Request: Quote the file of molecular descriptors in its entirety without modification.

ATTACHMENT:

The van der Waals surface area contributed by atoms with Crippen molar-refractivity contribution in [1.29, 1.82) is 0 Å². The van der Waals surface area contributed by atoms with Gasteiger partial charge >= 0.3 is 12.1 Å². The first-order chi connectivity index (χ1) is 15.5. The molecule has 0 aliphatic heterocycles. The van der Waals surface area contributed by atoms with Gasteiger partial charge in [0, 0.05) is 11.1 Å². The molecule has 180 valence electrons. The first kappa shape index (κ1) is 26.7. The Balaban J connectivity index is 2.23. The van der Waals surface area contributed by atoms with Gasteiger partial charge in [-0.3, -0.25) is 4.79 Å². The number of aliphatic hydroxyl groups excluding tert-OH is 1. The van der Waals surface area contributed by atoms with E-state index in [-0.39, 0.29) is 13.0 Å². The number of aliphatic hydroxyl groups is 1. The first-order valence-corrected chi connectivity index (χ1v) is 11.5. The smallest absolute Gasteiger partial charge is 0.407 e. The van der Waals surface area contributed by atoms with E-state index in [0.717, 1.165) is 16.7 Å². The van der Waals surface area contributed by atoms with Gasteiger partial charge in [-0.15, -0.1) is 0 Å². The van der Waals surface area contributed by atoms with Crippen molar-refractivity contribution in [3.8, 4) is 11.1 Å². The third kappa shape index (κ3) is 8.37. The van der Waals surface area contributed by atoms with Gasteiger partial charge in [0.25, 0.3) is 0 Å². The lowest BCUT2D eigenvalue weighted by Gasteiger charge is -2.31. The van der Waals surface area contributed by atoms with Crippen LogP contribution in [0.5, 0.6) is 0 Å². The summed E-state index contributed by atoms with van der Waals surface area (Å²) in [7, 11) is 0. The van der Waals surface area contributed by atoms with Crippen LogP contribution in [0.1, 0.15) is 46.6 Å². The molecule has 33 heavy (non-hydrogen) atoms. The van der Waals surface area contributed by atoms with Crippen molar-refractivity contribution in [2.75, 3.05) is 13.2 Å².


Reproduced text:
The van der Waals surface area contributed by atoms with Crippen molar-refractivity contribution in [1.29, 1.82) is 0 Å². The van der Waals surface area contributed by atoms with Gasteiger partial charge >= 0.3 is 12.1 Å². The first-order chi connectivity index (χ1) is 15.5. The molecule has 0 aliphatic heterocycles. The van der Waals surface area contributed by atoms with Gasteiger partial charge in [0, 0.05) is 11.1 Å². The molecule has 180 valence electrons. The first kappa shape index (κ1) is 26.7. The Balaban J connectivity index is 2.23. The van der Waals surface area contributed by atoms with Gasteiger partial charge in [-0.3, -0.25) is 4.79 Å². The number of aliphatic hydroxyl groups excluding tert-OH is 1. The van der Waals surface area contributed by atoms with E-state index in [-0.39, 0.29) is 13.0 Å². The number of aliphatic hydroxyl groups is 1. The first-order valence-corrected chi connectivity index (χ1v) is 11.5. The smallest absolute Gasteiger partial charge is 0.407 e. The van der Waals surface area contributed by atoms with E-state index in [0.717, 1.165) is 16.7 Å². The van der Waals surface area contributed by atoms with Gasteiger partial charge in [-0.15, -0.1) is 0 Å². The van der Waals surface area contributed by atoms with Crippen molar-refractivity contribution in [3.8, 4) is 11.1 Å². The third kappa shape index (κ3) is 8.37. The van der Waals surface area contributed by atoms with Gasteiger partial charge in [0.25, 0.3) is 0 Å². The lowest BCUT2D eigenvalue weighted by Gasteiger charge is -2.31. The van der Waals surface area contributed by atoms with Crippen LogP contribution in [0.5, 0.6) is 0 Å². The summed E-state index contributed by atoms with van der Waals surface area (Å²) in [7, 11) is 0. The van der Waals surface area contributed by atoms with Crippen LogP contribution in [0.1, 0.15) is 46.6 Å². The molecule has 33 heavy (non-hydrogen) atoms. The van der Waals surface area contributed by atoms with Crippen molar-refractivity contribution in [2.75, 3.05) is 13.2 Å².